Rob Holmes, in town for the Outdoor Retailer summer market, is founder of the Green Living Project (GreenLivingProject.com), an organization promoting sustainability projects in Africa and South America.
What does the Green Living Project do?
We educate people on the issue of sustainability. To do so, we have documented projects like wildlife conservation, community development, women’s empowerment, health and education and renewable energy in Africa and, just recently, South America. We’ve all heard the gloom and doom of climate change, and I think this is saying that there are some positive things going on out in the world.
So, what’s going on out in the world?
Brazil was hiring old miners to cut down trees in the Amazon, but one project helped them switch to become tourist guides instead. In Ecuador, one project hired local fisherman who no longer fish to do shark research. Now, they teach the fishing industry how to net properly, how to anchor without doing harm, and more. They go from one side of the equation to the other.
Are you optimistic about America’s current direction on environmental issues and sustainability?
The change in government has been the best thing for the U.S. It definitely brings in optimism and change. But, also, it’s obvious to the business sector now that you can save a lot of money by being green and sustainable. It’s now very well-known and established that companies can save money by being energy-efficient. They have the opportunity to make money, let alone support these causes, by making their products. So, yes, I’m very optimistic.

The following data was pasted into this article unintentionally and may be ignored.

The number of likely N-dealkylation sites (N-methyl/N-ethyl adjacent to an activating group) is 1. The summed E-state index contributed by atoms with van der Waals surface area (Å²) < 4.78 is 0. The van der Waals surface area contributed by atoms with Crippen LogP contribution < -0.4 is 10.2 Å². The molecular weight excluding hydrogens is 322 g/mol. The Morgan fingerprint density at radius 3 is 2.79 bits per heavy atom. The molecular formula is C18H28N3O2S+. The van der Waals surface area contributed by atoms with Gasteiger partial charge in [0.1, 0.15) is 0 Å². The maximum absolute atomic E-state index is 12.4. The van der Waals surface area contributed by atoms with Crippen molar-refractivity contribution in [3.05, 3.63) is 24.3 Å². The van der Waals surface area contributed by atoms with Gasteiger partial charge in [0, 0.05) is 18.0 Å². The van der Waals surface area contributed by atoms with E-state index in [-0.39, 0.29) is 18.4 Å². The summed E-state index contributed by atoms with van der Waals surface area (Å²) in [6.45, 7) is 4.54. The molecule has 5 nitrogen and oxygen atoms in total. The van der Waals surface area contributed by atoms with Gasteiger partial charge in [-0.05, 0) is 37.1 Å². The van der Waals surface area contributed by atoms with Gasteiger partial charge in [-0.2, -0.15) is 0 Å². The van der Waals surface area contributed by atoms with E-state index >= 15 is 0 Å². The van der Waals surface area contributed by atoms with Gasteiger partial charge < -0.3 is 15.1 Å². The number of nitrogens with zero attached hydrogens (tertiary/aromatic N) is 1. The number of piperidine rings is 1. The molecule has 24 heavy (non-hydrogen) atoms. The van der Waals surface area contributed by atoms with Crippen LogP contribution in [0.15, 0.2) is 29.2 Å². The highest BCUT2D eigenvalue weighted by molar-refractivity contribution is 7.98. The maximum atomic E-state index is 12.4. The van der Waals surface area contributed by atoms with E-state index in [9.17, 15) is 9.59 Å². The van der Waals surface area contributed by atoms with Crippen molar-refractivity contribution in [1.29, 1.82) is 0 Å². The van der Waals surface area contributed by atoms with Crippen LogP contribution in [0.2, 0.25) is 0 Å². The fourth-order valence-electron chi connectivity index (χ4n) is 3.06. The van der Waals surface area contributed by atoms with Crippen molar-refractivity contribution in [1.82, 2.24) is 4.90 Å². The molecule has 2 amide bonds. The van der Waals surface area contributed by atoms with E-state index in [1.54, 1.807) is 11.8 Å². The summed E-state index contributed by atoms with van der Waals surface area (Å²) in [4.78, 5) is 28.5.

What are your thoughts about Africa?
It was amazing to experience the wildlife. Seeing rhinos up close in a sanctuary in Uganda, gorillas in Rwanda, and cheetahs in Namibia really helps you see the importance of wildlife conservation. Species are becoming extinct, and as you lose these species, ecosystems change, and you’ll never be able to get that back. It was also important to learn that locals in places like Africa and South America only cut down the trees to support the purchasing habits of the West. They know why the forest is being cut down—making products for our country. The real action is not by them; it’s stuff we need to change.
What would I be inspired to do after I see your presentation?
Change your purchasing habits, buy recyclable paper, buy things for the house that are more energy-efficient. That’s what I love about it—it puts the power in the people. No one is forcing you to do it, you’re doing it because you want to.